In the competitive world, getting placed in a reputed organization is deemed to be the toughest challenge. Nobody can deny that! Despite such major challenges, S Asker Ali from Meitei-Pangal community of Manipur came through with flying colours as he became the first proud IAS officer from his community. Let’s take a moment to appreciate his success. Asker Ali’s success didn’t come that easy who comes from the marginalised community. Digging deep, Meitei-Pangal is a minority community with a powerful history that dates back to 400 years.
Asker’s family empathises with evergreen field agriculture and he is the second of five siblings. He graduated from Delhi University with specialization in Physics. Post his graduation, he enrolled at a coaching institute. He said that with limited opportunities, people from his community didn’t shine much. In addition to that, Asker Ali faced financial difficulties. But he didn’t allow personal problems to come across his dreams. Despite difficulties, he cracked the UPSC examination in 2015 by securing 167th rank, according to The Better India.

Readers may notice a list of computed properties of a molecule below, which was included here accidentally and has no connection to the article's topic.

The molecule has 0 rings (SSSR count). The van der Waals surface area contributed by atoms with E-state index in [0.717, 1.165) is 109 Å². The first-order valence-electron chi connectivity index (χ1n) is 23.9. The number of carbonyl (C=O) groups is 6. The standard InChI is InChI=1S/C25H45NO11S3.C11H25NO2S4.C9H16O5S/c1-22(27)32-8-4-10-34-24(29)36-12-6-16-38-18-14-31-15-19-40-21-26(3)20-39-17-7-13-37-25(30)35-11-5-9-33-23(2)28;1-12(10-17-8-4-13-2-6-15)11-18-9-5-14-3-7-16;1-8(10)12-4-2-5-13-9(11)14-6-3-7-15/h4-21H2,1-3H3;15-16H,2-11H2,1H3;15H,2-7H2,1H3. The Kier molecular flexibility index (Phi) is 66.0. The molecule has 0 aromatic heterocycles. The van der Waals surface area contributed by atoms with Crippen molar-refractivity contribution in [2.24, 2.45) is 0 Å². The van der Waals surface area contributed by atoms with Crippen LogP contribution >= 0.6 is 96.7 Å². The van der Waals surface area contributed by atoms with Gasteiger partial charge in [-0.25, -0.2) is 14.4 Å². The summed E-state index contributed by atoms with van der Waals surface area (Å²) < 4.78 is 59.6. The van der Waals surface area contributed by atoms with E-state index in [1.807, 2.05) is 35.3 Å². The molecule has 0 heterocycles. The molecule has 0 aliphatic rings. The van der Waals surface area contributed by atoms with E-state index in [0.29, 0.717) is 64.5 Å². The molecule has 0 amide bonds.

In a conversation with Humans of Lbsnaa, he said he learnt the value of hard work when he and his parents worked in the fields. “During school, I used to work with my parents in the fields. That ingrained in me the value of hard work.” The proud IAS topper Anudeep Durishetty credits his success to Google and Youtube which helped him gain broad spectrum of knowledge on subjects.
He further added,”Today, I am the first direct IAS – that’s a feat that is mine forever, something I will always be proud of. I also believe its special because it may be a small success, but it will be an example for others to follow in our community. How education can be a game-changer will be seen by the community, and that’s a step towards a better future.
He said, “I belong to the Meitei-Pangal community, which constitutes around eight percent of the state’s population. Its presence in the higher rungs of administration is almost nil. Progression through education has never been a priority. It doesn’t matter where you come from and who you have been – as an IAS, you are an Indian and you must work for the country.”